As noted in the Locke Lord Quick Study: Rhode Island Regulation 68, Voluntary Restructuring of Solvent Insurers Act, there are many reasons companies may want to consider transferring business. Such a transfer can potentially free up both capital and management resources overseeing discontinued lines of business, and expedite its run off. Furthermore, and possibly most importantly, it brings finality to the transferor.
On April 22, 1899, President Benjamin Harrison officially proclaimed the ‘Unassigned Lands’(subsequently named Oklahoma) open to settlement. Thousands of people lined up on the border and, when the signal was given, they raced into the territory to lay claim to their land. Of course, just as we see today, not everyone ‘minds the queue’, and some settlers snuck in early to claim their land, referred to at the time, pejoratively, as Sooners. Hence, resulting in Oklahoma’s nickname, “The Sooner State”. As November 1, 2018 is quickly approaching, will we see another ‘queue’?Oklahoma Insurance Business Transfer Act
Oklahoma recently passed Senate Bill 1101 which created Article 16C, known as the Insurance Business Transfer Act (Code Sections 1681-1688), of the Oklahoma Insurance Code (Title 36)1. The statute becomes effective on November 1, 2018. Oklahoma now joins Rhode Island which has its Voluntary Restructuring of Solvent Insurers Act which is implemented by DBR Regulation 68. Both Acts are somewhat modeled after the UK’s Part VII Transaction which enables an insurance company, subject to court and regulatory approval, to transfer/novate a book of business to another insurer which assumes all liabilities associated with the business.
As we noted in a previous Quick Study about the Rhode Island regulation, there are many reasons companies may want to consider transferring business. Such a transfer can potentially free up capital, important management resources currently being utilized to oversee discontinued lines of business and expedite the process of running off the discontinued lines of business.
The Oklahoma Act is broader than the Rhode Island Act in that it allows all lines of business including in-force business, whereas the Rhode Island Act limits transfers to certain commercial lines of business which must have been in run-off for at least 60 months. Oklahoma has yet to establish any regulations to supplement the Act.
The Oklahoma Act is adopted to provide a basis and procedures for the transfer and statutory novation of policies from a transferring insurer to an assuming insurer by way of an Insurance Business Transfer (“IBT”) without the affirmative consent of policyholders or cedents. An assuming insurer under the Act means an insurer domiciled in the State of Oklahoma that assumes or seeks to assume policies from a transferring insurer pursuant to this Act. An assuming insurer may be a company established pursuant to the Oklahoma Captive Insurance Company Act. This Act establishes the requirements for notice and disclosure and standards and procedures for the approval of the transfer and subsequent novation by the Oklahoma Insurance Commissioner and the District Court of Oklahoma County pursuant to an Insurance Business Transfer Plan (“IBT Plan”). This Act does not limit or restrict traditional methods of effecting a transfer or novation. Both direct and reinsurance assumed policies are eligible for transfer under the Oklahoma Act and include property, casualty, life, health and any other line of insurance the Commissioner finds suitable for an insurance business transfer. The Commissioner shall have the authority to promulgate rules to effectuate the provisions of the IBT Act.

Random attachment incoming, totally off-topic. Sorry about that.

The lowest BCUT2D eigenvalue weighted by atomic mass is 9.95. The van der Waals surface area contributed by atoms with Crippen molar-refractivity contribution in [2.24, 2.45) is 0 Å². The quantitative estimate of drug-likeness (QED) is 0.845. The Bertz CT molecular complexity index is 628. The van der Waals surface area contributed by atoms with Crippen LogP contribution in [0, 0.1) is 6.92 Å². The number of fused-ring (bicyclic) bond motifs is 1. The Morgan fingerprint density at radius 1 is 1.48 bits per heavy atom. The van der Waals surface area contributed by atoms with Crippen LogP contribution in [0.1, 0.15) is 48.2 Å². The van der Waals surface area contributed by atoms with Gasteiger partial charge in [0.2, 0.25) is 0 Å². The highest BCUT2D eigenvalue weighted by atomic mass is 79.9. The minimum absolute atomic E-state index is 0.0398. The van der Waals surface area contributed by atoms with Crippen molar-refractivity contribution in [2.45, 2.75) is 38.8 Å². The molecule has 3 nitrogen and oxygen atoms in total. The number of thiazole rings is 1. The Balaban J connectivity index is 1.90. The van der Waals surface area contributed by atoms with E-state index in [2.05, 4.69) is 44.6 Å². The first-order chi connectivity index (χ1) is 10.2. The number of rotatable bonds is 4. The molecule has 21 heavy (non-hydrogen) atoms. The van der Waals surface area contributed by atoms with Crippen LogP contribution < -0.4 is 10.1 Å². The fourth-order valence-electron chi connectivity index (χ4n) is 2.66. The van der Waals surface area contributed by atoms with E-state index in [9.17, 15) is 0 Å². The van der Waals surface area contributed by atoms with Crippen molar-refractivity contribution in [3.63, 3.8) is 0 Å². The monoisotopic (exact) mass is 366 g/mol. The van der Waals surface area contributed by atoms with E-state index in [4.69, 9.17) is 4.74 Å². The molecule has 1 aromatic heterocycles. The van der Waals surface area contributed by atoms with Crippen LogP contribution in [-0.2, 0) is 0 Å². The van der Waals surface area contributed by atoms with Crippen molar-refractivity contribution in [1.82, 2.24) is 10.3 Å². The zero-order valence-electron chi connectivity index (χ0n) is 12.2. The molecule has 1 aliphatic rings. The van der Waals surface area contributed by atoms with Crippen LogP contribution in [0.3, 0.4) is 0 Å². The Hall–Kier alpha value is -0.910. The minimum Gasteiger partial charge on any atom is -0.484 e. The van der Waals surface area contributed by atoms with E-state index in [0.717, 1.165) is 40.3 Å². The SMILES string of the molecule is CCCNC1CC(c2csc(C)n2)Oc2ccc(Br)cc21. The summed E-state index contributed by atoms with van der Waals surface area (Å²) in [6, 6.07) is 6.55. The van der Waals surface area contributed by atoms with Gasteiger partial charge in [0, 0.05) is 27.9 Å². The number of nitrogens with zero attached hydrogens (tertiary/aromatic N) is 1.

The Oklahoma Act also permits transfer of existing or in-force contracts of insurance or reinsurance from a transferring insurer to an assuming insurer.Under the Oklahoma Act an IBT Plan must be filed by the applicant with the Insurance Commissioner for his or her review and approval. The transferring insurer must first obtain approval or letter of non-objection from its domiciliary regulator. The Plan must contain the information set forth below or an explanation as to why the information is not included. The Plan may be supplemented by other information deemed necessary by the Commissioner:
The Act provides a listing of who must receive notice regarding the IBT Plan which includes certain regulators, guaranty funds, policyholders and reinsurers.
The Act provides specific time frames for submission and review by the Commissioner and also specific time frames for submission and review by the Court including notice to policyholders who may want to provide comments and/or objections to the Court.In summary Locke Lord LLP can assist in the following areas based on our experience:
If either the Rhode Island or Oklahoma IBT Acts generate interest, and it appears that they clearly have, don’t hesitate to contact the authors of this Locke Lord QuickStudy...
1. An Act
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